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InterDigital lays down the law after court win vs Oppo

Even in victory, patent-licensing firm InterDigital is keen to state its case against Oppo and two of its subsidiaries.

Nick Wood

January 9, 2024

2 Min Read

Germany's regional court in Munich recently ruled in favour of InterDigital in its ongoing patent spat with the Chinese device makers, issuing injunctions against Oppo, OnePlus and Realme.

The court declared that they have infringed InterDigital's patents and – unlike InterDigital – have acted as unwilling patent licensees that have not abided by FRAND (fair, reasonable and non-discriminatory) principles.

In a statement, InterDigital's chief legal officer Josh Schmidt unsurprisingly welcomed the decision, and urged Oppo to "meaningfully engage" in negotiating a new patent-licensing agreement.

InterDigital sued Oppo, OnePlus and Realme in Germany, the UK and India in late 2021. It wants damages and injunctive relief on grounds that the three have for years been infringing its standards-essential patents (SEPs) relating to 3G, 4G, and 5G tech, and the HEVC video codec.

"Our negotiations with Oppo have taken nearly a decade and Oppo has not made a single payment for its unauthorised use of our patented innovation," said Eeva Hakoranta, InterDigital's chief licensing officer, in a separate blog post.

She described the Munich court's decision as a clear-cut verdict against Oppo that "highlights a pattern of blatant holdout behaviour," where delay tactics are used in lieu of genuine willingness to take a licence.

"We initiated this dispute against Oppo to protect the virtuous cycle of innovation and to preserve the delicate balance on which it rests by ensuring that companies like Oppo pay a fair royalty for their use of patented technology. As the negotiation history shows, we did not rush to the courtroom to secure litigation-driven leverage," Hakoranta said. "On the contrary, we actively engaged Oppo in genuine negotiations and adhered to commonly accepted principles of FRAND licensing."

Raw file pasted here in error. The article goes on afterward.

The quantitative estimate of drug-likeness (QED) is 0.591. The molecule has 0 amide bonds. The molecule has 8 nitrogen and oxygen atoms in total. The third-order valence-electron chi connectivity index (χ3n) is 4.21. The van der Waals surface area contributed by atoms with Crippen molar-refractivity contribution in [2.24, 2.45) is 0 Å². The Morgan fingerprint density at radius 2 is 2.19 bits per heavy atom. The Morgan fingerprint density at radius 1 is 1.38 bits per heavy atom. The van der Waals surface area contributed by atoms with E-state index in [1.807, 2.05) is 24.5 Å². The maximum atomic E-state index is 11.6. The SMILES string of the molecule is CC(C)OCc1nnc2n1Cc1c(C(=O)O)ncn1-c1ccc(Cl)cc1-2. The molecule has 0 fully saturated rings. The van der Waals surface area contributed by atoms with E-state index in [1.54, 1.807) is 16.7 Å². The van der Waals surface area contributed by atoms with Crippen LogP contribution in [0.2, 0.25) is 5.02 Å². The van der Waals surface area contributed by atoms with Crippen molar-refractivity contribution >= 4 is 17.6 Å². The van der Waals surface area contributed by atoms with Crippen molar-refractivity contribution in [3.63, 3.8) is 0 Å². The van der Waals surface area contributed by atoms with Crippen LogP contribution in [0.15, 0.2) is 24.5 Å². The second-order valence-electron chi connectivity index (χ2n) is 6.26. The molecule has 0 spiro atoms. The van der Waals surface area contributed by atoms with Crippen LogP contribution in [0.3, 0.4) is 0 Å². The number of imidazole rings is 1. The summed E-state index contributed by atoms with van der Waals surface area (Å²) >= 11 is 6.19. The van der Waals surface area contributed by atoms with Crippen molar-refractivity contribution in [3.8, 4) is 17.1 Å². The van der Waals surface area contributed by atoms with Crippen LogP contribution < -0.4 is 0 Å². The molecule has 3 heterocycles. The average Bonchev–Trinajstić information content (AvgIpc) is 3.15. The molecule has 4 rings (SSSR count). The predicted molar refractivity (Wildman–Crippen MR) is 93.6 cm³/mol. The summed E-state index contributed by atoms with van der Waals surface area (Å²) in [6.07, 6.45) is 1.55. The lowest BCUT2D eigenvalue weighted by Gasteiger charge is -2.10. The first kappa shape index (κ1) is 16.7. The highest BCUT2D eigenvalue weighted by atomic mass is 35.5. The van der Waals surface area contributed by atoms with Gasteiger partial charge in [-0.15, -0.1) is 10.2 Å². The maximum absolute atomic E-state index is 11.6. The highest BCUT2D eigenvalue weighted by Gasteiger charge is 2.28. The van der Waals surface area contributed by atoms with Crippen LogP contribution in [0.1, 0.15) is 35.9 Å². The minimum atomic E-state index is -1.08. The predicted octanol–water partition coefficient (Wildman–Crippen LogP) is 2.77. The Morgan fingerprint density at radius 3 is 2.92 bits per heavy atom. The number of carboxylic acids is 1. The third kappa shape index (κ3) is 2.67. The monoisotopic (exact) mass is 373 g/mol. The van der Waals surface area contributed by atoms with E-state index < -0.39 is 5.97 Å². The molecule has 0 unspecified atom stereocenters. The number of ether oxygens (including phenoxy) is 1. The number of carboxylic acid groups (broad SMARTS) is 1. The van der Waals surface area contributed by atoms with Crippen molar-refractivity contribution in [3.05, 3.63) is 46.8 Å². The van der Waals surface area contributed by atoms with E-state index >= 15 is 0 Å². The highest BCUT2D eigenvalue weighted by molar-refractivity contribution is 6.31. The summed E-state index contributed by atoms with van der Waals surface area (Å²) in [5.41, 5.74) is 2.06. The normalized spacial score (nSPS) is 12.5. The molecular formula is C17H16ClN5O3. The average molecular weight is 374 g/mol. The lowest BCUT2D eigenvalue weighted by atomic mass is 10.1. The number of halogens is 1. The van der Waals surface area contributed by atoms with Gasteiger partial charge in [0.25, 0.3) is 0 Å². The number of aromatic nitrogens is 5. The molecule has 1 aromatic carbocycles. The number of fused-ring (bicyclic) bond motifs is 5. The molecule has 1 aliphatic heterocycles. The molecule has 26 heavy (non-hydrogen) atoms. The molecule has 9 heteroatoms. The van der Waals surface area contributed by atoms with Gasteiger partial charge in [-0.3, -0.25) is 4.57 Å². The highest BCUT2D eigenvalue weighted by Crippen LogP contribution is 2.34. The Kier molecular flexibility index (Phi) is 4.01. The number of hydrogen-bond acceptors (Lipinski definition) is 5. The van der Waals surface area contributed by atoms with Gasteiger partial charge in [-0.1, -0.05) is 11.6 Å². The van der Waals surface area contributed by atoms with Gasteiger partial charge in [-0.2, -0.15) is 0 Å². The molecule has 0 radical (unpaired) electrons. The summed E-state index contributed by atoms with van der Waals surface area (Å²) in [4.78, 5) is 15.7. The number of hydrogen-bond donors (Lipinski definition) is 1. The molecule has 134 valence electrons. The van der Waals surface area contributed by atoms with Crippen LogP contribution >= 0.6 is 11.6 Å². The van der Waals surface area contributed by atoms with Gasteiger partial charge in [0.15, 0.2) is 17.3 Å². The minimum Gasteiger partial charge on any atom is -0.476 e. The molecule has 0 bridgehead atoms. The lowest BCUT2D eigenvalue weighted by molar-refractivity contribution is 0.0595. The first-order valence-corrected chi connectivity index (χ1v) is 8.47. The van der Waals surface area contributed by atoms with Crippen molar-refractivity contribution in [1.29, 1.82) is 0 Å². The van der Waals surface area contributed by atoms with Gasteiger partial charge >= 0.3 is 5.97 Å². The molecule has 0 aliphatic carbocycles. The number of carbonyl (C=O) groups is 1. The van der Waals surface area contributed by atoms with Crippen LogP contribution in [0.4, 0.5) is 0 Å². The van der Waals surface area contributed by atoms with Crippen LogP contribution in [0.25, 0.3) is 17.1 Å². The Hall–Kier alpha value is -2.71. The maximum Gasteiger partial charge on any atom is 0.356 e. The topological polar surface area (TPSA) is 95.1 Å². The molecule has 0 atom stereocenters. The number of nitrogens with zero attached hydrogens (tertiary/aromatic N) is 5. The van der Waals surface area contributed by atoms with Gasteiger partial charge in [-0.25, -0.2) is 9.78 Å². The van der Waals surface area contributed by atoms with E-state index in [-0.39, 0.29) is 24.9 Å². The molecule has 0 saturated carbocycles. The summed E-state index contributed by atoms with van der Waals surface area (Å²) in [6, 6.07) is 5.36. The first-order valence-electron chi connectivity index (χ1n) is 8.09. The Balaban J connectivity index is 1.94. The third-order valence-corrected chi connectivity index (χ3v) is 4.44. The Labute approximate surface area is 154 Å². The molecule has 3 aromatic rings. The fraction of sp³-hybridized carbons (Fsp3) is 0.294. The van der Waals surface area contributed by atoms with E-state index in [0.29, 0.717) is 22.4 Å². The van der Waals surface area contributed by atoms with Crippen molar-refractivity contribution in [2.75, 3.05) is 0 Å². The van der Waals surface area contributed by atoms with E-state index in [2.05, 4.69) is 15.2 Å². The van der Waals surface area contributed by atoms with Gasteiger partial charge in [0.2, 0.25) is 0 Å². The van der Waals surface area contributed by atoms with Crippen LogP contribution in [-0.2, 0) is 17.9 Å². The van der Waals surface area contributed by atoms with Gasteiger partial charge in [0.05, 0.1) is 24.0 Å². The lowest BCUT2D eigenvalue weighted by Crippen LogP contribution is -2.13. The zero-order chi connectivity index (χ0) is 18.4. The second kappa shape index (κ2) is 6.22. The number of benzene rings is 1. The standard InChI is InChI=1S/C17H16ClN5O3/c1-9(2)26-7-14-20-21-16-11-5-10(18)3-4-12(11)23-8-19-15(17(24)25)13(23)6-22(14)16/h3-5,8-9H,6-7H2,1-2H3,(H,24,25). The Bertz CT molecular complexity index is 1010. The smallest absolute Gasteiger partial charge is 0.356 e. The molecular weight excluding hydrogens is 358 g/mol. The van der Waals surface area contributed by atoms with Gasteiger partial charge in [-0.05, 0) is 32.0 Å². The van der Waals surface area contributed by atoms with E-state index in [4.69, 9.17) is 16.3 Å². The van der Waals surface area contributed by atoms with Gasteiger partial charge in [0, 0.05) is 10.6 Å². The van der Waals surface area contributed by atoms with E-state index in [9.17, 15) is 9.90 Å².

However, the court's decision is unlikely to bring Oppo to the negotiating table.

When Germany ruled in favour of Nokia in its own, separate patent suit against Oppo, rather than license the protected technology, Oppo, OnePlus and Realme simply opted to pull out of Germany instead.

As a result, the Munich court issuing an injunction in favour of InterDigital is not going to affect a defendant that has already left the country.

Oppo and its subsidiaries still sell devices in the UK and India though, so rulings in these jurisdictions will be the ones to watch out for.

Oppo certainly isn't letting patent infringement suits get in the way of launching new products either.

This week it took the wraps off its latest flagship, the Find X7 Ultra. Describing it as the ultimate camera phone, it incorporates two periscope lenses. These make clever use of mirrors to enable powerful optical zoom capabilities in a compact form factor. It is powered by Qualcomm's latest Snapdragon 8 Gen 3 chip.

It also won't go on sale outside China, according to various reports which means either Oppo can't make the numbers add up, or it's wary about potentially being sued off the shelves in other markets.

About the Author(s)

Nick Wood

Nick is a freelancer who has covered the global telecoms industry for more than 15 years. Areas of expertise include operator strategies; M&As; and emerging technologies, among others. As a freelancer, Nick has contributed news and features for many well-known industry publications. Before that, he wrote daily news and regular features as deputy editor of Total Telecom. He has a first-class honours degree in journalism from the University of Westminster.

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